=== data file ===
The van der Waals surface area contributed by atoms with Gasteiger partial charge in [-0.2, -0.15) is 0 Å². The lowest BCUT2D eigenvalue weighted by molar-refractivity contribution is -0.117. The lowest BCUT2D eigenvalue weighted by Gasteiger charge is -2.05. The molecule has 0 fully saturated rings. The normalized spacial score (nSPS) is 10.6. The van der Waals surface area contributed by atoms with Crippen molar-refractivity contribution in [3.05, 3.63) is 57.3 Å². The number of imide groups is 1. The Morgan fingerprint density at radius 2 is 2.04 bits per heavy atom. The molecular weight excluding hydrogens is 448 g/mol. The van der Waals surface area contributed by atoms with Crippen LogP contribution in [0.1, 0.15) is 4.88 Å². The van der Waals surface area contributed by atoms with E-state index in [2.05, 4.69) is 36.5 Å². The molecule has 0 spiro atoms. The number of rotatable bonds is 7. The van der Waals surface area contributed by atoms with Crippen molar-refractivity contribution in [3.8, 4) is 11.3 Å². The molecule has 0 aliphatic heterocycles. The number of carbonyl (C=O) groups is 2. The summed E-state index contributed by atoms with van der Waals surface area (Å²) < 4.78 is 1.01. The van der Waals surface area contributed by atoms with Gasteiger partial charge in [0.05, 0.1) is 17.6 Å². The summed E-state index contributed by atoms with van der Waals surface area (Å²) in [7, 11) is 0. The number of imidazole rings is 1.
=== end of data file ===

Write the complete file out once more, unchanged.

The van der Waals surface area contributed by atoms with Gasteiger partial charge in [-0.2, -0.15) is 0 Å². The lowest BCUT2D eigenvalue weighted by molar-refractivity contribution is -0.117. The lowest BCUT2D eigenvalue weighted by Gasteiger charge is -2.05. The molecule has 0 fully saturated rings. The normalized spacial score (nSPS) is 10.6. The van der Waals surface area contributed by atoms with Crippen molar-refractivity contribution in [3.05, 3.63) is 57.3 Å². The number of imide groups is 1. The Morgan fingerprint density at radius 2 is 2.04 bits per heavy atom. The molecular weight excluding hydrogens is 448 g/mol. The van der Waals surface area contributed by atoms with Crippen LogP contribution in [0.1, 0.15) is 4.88 Å². The van der Waals surface area contributed by atoms with E-state index in [2.05, 4.69) is 36.5 Å². The molecule has 0 spiro atoms. The number of rotatable bonds is 7. The van der Waals surface area contributed by atoms with Crippen molar-refractivity contribution in [3.8, 4) is 11.3 Å². The molecule has 0 aliphatic heterocycles. The number of carbonyl (C=O) groups is 2. The summed E-state index contributed by atoms with van der Waals surface area (Å²) < 4.78 is 1.01. The van der Waals surface area contributed by atoms with Gasteiger partial charge in [0.05, 0.1) is 17.6 Å². The summed E-state index contributed by atoms with van der Waals surface area (Å²) in [7, 11) is 0. The number of imidazole rings is 1.